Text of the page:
For reels, check out the new C3 line-counters from Abu Garcia, which are built on the tried-and-true 6500 frame and come with a sophisticated line counter with LCD readout that can be calibrated for line size, type (even superlines) and spool fill. If you already have a 6500, it's possible to buy just the counter to install on C3 and C4 reels. All you do is remove the end plate and slip the counter into place. Distance of baits behind boards, weíll find out in a moment, is a crucial part of the equation. Next, team the reels with the 7-foot, 10-inch Berkley Lightning Rod in the Signature Series with telescopic butt section stout enough to hold up to 3- to 4-ounce bottom bouncers off the boat without boards. The 8-foot, 6-inch model has a softer tip that is perfect for trolling crankbaits and spinners with clip-on weights on boardsčwith its flex, it also helps keep big fish from coming unbuttoned. So does monofilament such as 10-pound-test Berkley Trilene XT, which incorporates some stretch into the picture but has plenty of toughness for landing monster walleyes.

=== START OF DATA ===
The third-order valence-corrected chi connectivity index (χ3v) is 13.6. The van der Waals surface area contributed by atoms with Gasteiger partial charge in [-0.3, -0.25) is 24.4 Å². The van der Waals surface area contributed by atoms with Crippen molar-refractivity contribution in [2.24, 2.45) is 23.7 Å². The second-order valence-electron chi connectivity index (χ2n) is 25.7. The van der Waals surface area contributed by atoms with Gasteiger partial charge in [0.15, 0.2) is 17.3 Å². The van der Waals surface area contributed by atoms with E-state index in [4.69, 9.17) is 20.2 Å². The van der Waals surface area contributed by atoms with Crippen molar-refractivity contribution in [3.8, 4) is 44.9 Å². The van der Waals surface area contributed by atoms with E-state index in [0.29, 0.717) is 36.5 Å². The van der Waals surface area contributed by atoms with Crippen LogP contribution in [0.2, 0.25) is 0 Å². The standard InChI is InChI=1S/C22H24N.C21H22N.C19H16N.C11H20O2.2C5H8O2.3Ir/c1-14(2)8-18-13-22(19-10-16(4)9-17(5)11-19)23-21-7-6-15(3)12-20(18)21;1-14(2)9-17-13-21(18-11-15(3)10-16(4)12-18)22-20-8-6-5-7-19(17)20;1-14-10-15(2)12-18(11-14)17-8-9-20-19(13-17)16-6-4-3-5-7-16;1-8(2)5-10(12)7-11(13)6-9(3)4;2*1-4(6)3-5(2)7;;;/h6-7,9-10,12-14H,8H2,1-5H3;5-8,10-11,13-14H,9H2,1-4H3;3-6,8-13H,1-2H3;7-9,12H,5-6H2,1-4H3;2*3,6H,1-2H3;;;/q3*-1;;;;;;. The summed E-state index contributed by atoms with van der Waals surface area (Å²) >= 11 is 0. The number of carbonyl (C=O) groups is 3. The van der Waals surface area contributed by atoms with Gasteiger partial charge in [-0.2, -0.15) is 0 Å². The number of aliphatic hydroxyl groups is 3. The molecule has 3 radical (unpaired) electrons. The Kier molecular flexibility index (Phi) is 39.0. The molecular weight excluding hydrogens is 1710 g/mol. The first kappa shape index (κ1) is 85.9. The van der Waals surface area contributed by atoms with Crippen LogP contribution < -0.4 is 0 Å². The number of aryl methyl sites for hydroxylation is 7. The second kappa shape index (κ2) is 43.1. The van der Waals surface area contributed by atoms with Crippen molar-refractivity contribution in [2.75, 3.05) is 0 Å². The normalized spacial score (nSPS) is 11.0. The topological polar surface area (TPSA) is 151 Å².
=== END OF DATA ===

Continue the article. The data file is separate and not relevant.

Another key ingredient is a motor to troll at slow speeds Which ever kind of motor it is your big motor or an auxiliary kicker it has to be able to troll down to slow speeds for Erie walleyes in spring. If your big motor doesnít idle down, you can often slow the progress of the boat with a pair of 20-inch drift socks from JNB Originals, one on the starboard and one on the stern. I also use them when trolling with my kicker motor in big waves to smooth out my presentation and keep the boat from surging. For my kicker, I use the Mercury 9.9-horsepower BigFoot four-stroke with a Panther electronic steer. With the long 20-foot cord for the remote control, I can steer from anywhere in the boat, and the Merc idles down to under 1 mph, which is crucial in cold water.

Seek and Strain

On the water, the first thing I rely on is my electronics. The two most important units in my boat are the Lowrance X-16, a color unit that spots fish in vibrant reds whether theyíre a few feet under the surface or pinned to the bottom, and the Global Map 3000. The Global Map is also critical because it allows me to monitor trolling speeds to the tenth of a mile an hour and accommodates mapping cartridges from Fishing Hot Spots. On the electronic maps, I can see a wreck or a tiny bump in the bottom in the middle of nowhere and troll over it. When I catch or mark fish, I put out GPS waypoints so I can return and work the same fish time and again.